It was on this day in 1922 that the first successful test on a human patient with diabetes occurred when a second dose of insulin is administered to dangerously ill Leonard Thompson.
Following the birth of an idea and nine months of experimentation, and through the combined efforts of four men at the University of Toronto; insulin for the treatment of diabetes was first discovered and later purified for human use.
Rural Canadian physician Dr. F.G. Banting first conceived the idea of extracting insulin from the pancreas in 1920. He and his assistant C.H. Best prepared pancreatic extracts to prolong the lives of diabetic dogs with advice and laboratory aid from Professor J.J.R. Macleod. The crude insulin extract was purified for human testing by Dr. J.B. Collip.
Insulin, now made from cattle pancreas, lifted the death sentence for diabetes sufferers around the world.
In November, 2011, the Bank of Canada issued its first $100 polymer banknote. The design of the $100 bank note celebrates Canadian innovation in medical research, including the discovery of insulin to treat diabetes.
The design of the $100 bank note celebrates Canadian innovation in medical research, including the discovery of insulin to treat diabetes.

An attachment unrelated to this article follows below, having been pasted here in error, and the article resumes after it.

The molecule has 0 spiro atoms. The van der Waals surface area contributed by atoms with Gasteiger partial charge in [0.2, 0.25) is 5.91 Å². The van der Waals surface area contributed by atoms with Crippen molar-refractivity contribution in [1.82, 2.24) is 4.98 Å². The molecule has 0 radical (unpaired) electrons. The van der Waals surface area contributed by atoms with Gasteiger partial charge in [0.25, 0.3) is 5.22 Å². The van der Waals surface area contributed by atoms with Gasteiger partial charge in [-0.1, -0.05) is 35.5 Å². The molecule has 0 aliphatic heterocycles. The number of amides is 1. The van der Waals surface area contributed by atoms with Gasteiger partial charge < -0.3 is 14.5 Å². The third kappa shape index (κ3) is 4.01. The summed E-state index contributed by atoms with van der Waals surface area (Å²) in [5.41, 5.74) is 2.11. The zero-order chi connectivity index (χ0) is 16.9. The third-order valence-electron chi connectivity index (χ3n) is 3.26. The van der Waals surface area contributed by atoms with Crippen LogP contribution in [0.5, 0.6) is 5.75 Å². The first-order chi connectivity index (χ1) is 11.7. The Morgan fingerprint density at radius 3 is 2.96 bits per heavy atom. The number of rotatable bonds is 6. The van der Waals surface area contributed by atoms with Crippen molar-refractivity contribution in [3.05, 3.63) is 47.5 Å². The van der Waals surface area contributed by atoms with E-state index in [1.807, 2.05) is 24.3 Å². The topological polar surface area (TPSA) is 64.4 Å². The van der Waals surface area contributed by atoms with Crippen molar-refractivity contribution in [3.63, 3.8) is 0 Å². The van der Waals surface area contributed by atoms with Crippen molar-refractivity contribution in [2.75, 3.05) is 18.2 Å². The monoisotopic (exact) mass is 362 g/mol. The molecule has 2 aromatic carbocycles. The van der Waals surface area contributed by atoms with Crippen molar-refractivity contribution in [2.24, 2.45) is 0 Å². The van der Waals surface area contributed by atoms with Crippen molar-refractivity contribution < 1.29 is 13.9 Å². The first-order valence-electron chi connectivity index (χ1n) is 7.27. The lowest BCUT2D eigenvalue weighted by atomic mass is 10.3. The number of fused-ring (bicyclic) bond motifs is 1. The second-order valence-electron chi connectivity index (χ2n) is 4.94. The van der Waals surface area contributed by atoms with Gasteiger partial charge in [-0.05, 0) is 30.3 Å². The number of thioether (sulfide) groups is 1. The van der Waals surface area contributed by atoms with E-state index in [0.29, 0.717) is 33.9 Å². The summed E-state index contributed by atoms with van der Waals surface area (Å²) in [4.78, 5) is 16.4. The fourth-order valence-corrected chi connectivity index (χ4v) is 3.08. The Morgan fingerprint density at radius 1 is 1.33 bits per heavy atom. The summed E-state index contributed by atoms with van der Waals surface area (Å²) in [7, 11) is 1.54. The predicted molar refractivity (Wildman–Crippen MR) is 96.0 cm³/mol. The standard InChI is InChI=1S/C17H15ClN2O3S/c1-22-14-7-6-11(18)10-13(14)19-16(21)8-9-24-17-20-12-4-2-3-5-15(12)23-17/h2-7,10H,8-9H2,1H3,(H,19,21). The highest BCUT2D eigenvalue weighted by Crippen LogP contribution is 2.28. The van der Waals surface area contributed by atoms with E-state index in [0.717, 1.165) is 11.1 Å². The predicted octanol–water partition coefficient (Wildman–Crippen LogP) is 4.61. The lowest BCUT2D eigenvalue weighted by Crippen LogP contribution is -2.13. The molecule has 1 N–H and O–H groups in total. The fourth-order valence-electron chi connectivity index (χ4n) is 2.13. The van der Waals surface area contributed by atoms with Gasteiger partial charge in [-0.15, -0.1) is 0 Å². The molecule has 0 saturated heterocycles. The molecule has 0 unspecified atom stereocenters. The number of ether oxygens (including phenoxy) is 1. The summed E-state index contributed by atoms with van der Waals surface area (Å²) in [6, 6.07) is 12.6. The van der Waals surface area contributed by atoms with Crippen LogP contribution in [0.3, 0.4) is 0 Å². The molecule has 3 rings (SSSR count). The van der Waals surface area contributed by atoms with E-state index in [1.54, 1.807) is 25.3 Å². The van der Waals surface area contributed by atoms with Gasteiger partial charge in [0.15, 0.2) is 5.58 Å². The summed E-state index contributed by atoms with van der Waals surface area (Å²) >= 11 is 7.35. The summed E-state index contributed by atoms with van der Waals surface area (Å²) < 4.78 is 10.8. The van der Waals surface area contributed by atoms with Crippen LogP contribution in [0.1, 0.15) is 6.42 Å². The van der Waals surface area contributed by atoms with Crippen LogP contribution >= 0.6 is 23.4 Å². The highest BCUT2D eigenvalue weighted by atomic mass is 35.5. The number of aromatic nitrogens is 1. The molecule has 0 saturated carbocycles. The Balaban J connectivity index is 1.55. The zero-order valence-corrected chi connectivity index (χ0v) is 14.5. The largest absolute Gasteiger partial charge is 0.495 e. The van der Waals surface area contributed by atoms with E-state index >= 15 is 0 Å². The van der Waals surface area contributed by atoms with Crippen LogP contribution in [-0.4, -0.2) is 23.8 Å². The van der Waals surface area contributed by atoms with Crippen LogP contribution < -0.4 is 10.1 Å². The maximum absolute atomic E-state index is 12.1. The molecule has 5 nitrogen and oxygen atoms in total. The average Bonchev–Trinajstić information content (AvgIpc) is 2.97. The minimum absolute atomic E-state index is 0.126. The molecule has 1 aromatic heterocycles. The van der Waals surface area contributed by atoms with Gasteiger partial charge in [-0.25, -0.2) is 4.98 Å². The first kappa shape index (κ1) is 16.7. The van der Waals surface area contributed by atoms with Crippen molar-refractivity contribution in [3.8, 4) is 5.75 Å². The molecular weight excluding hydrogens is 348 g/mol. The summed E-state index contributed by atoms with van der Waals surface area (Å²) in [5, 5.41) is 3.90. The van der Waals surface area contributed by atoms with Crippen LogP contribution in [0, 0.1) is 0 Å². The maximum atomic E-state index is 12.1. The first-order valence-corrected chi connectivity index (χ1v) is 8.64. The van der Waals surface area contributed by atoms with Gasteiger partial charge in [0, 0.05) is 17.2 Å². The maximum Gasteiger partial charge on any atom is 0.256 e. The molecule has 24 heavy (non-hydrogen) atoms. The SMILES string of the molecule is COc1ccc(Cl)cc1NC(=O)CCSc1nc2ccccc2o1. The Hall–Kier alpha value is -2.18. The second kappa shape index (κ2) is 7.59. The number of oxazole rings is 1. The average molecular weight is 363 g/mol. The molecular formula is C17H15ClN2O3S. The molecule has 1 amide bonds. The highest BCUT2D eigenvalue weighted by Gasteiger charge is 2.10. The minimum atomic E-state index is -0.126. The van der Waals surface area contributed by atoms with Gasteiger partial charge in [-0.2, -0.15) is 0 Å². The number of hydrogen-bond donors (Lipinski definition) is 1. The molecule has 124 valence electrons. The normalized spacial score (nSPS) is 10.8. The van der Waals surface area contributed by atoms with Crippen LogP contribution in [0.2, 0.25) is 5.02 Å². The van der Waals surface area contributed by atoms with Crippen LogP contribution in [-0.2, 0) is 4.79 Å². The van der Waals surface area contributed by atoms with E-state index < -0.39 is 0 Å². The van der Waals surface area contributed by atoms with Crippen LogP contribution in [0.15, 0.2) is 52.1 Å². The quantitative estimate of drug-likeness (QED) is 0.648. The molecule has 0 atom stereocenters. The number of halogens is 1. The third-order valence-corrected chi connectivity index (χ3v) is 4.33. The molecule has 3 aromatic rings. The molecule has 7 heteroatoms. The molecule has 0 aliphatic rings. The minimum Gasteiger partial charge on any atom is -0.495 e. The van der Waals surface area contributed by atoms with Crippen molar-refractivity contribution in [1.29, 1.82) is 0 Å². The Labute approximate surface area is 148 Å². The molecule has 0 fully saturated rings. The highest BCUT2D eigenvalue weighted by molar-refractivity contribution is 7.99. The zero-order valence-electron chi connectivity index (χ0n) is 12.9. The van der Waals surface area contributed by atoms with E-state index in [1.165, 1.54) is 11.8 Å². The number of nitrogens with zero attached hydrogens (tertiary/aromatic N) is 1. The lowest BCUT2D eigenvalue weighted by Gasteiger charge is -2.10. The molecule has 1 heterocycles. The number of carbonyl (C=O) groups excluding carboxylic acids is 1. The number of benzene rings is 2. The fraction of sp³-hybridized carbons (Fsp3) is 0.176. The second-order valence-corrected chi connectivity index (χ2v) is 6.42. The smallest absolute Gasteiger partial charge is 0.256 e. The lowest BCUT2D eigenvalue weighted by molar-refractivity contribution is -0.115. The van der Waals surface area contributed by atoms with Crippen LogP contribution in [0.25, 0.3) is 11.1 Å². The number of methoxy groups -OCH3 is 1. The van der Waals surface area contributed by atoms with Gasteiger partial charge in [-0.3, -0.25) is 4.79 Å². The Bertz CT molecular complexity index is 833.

Research from the Bank of Canada archives, explains the images in more detail:
Researcher at a Microscope:
Drawn by the bank note designers, the image of the researcher depicted on the $100 note represents Canada’s long-standing commitment to medical research, and all the men and women who have contributed to this field. The image of the microscope is based on a Carl Zeiss Axioplan 2 imaging microscope used for cutting-edge health research worldwide.
This image is based on a photograph of one of the earliest insulin bottles. The original artefact, dating back to 1923 is owned by Sanofi Pasteur Canada. The photograph used as the basis for the bank note image is owned by the University of Toronto. The discovery of insulin to treat diabetes was made by Canadian researchers Frederick Banting and Charles Best in 1921.
Insulin continues to save millions of lives today.